We previously reported the existence of actin bundles in the leading edge of the extending eyelid epithelium, and proposed it provides the driving force necessary for eyelid closure (Shimizu et al. 2005). This actin structure was impaired by loss of ROCK-I. We therefore speculated that loss of ROCK-II might also affect formation of this actin structure. To examine this possibility, we dissected the eyelid at late 15.5 dpc and subjected it to whole-mount phalloidin staining that specifically detects filamentous actin. As previously reported (Shimizu et al. 2005), strong staining was observed in the outermost part of eyelid epithelial sheet surrounding the eye of wild-type embryo (data not shown). When this structure was examined in detail with higher resolution and magnification by confocal microscopy, we found that actin bundles extend beyond cells and formed several cables in a well-organized manner in wild-type embryo (Fig. 3A, left panel). On the other hand, although accumulation of actin filaments was also apparent in the edge of eyelid epithelial sheet surrounding the eye in ROCK-II−/– embryo, they were fewer in number, not continuous and not organized into cables (Fig. 3A, right panel). Consistently, while phalloidin staining of transverse frozen sections revealed strong signals of bundled filamentous actin in epithelial cells of the eyelid sheet of wild-type 15.5 dpc embryo, only weak signals were observed in the ROCK-II−/– embryo (Fig. 3B).

image

Figure 3. Impaired formation of actin cables in the eyelid epithelial sheet in ROCK-II KO mice. (A) Whole-mount phalloidin staining of the eyelid. Note that actin cables are organized at the edge of epithelial sheet of wild-type (left) but not ROCK-II KO (right) embryos at late 15.5 dpc. (B) Phalloidin staining of transverse sections of the eyelid of wild-type (left) and ROCK-II KO (right) embryos at 15.5 dpc. A number of actin bundles are apparent in epithelial cell layers at the rim of the eyelid sheet of a wild-type embryo (arrows), while little filamentous actin is seen in a similar region of a mutant embryo. Scale bar, 50 µm.

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Expression of ROCK-II in epithelial cells that constitute extending eyelid

We next examined expression of ROCK-II in the extending eyelid of mouse embryos by using a novel polyclonal antibody to ROCK-II we developed in this study. The specificity of the antibody was examined first by Western blot analysis using brain lysates from wild-type and ROCK-II−/– mice (Fig. 4A). The antibody detected a single 160-kDa band corresponding to ROCK-II in wild-type brain lysates but not in the ROCK-II−/– lysates. Consistently, immunostaining with this antibody revealed strong ROCK-II signal throughout the cerebral cortex of wild-type but not ROCK-II−/– mice (Fig. 4B). Furthermore, this antibody also detected ROCK-II expression in the labyrinth layer of the placenta of wild-type but not ROCK-II−/– mice (Fig. 4C). The ROCK-II expression in the latter tissue was previously determined by whole-mount staining for β-galactosidase inserted in the targeting vector (Thumkeo et al. 2003). Signals detected by this antibody are not affected in ROCK-I−/– mice (data not shown), further verifying that the antibody does not crossreact with ROCK-I. We next used this anti-ROCK-II antibody and performed immunofluorescence in the embryonic eyelid. ROCK-II was uniformly expressed throughout the epithelium of the 15.5 dpc embryonic eyelid (Fig. 5A). The ROCK-II signals were also detected in the skin (Fig. 5B) and in the cytoplasm of primary keratinocytes in culture (Fig. 5C). Thus, the ROCK-II signal was not limited to the cells containing the actin cables seen in Fig. 3A but rather was ubiquitously present throughout the eyelid epithelial sheet. These results suggest that local activation of ROCK-II rather than its expression regulates the assembly of actin cables during eyelid closure. In fact, ROCK-I which cooperatively regulate eyelid closure with ROCK-II also localized ubiquitously in the eyelid epithelial sheet in similar manner to that of ROCK-II (Shimizu et al. 2005).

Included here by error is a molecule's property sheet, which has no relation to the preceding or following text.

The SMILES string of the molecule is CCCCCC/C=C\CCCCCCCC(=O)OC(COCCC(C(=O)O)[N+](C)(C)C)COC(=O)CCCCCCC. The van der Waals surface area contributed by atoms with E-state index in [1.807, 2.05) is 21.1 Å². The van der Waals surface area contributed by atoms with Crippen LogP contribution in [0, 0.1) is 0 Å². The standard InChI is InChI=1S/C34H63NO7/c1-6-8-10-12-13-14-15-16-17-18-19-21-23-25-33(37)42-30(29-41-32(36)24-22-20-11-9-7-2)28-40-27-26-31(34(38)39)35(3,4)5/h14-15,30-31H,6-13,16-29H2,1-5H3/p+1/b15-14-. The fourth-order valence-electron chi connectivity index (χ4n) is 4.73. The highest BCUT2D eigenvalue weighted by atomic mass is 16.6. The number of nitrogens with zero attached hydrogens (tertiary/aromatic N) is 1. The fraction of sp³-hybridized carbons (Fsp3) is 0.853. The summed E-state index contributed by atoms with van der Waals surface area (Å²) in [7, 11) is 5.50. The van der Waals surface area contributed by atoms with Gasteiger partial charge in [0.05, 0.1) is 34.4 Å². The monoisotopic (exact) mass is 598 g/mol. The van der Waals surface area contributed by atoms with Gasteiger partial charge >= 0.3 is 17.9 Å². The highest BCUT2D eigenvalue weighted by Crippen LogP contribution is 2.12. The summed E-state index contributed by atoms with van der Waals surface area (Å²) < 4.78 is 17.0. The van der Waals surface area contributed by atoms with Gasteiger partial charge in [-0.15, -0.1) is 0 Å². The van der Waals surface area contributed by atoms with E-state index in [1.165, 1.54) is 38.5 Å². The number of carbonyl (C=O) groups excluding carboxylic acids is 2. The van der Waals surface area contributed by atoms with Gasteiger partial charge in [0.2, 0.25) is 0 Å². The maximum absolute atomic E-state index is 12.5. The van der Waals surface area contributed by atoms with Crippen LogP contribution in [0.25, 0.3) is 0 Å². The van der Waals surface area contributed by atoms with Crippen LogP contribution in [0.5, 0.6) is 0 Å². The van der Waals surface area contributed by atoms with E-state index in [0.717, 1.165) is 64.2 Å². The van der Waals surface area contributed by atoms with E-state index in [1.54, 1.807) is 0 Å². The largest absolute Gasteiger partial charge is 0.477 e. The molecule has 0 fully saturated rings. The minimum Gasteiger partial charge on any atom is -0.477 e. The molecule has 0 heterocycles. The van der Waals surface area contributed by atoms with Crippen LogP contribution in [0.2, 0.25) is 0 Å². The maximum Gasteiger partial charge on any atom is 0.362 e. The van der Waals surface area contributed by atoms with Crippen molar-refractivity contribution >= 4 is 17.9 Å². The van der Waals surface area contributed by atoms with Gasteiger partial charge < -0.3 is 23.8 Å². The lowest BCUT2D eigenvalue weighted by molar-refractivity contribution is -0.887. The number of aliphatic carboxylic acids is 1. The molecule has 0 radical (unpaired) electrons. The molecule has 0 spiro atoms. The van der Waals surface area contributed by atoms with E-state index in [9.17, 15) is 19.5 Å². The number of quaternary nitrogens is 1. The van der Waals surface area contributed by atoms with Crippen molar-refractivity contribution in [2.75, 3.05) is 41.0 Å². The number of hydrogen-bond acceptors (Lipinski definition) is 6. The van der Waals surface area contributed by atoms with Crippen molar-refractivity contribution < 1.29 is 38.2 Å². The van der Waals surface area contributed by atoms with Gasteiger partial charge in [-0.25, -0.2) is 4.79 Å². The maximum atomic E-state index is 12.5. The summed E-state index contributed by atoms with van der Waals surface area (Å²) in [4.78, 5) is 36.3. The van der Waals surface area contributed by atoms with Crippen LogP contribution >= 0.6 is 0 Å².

image

Figure 4. Generation of a specific antibody to ROCK-II. (A) Western blot analysis. Whole brain lysates of adult wild-type (+/+) or ROCK-II KO (–/–) mice were subjected to immunoblot with anti-ROCK-II antibody (upper panel), anti-ROCK-I antibody (middle panel) or anti-β-Tubulin antibody (lower panel). Note that similar amounts of ROCK-I are present in wild-type and ROCK-II KO lysates. Positions of molecular mass markers are shown on the right. (B) Immunofluorescence for ROCK-II in sections of cerebral cortex of adult wild-type (WT) and ROCK-II KO mice. Arrowheads indicate neuronal cell bodies. Scale bar, 50 µm. (C) Immunofluorescence for ROCK-II in sections of the labyrinth layer of the placenta of 13.5 dpc wild-type (WT) and ROCK-II KO embryos. Scale bar, 50 µm. Dotty signals seen in the sections from ROCK-II KO mice in Fig. 4B and C are nonspecific signals consistently observed in tissues and primary cultured cells from the KO (see also Fig. 5).

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image

Figure 5. ROCK-II expression in the eyelid epithelial sheet, skin and keratinocytes. Immunofluorescence for ROCK-II in sections of the eyelid (A), the skin (B) and wild-type (left) and ROCK-II KO (right) embryos at late 15.5 dpc. White arrows indicate nonspecific signals. Scale bar, 50 µm. (C) Immunofluorescene of primary cultured keratinocytes. Scale bar, 20 µm.

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EOB and omphalocele phenotype in ROCK-I/ROCK-II double heterozygous mice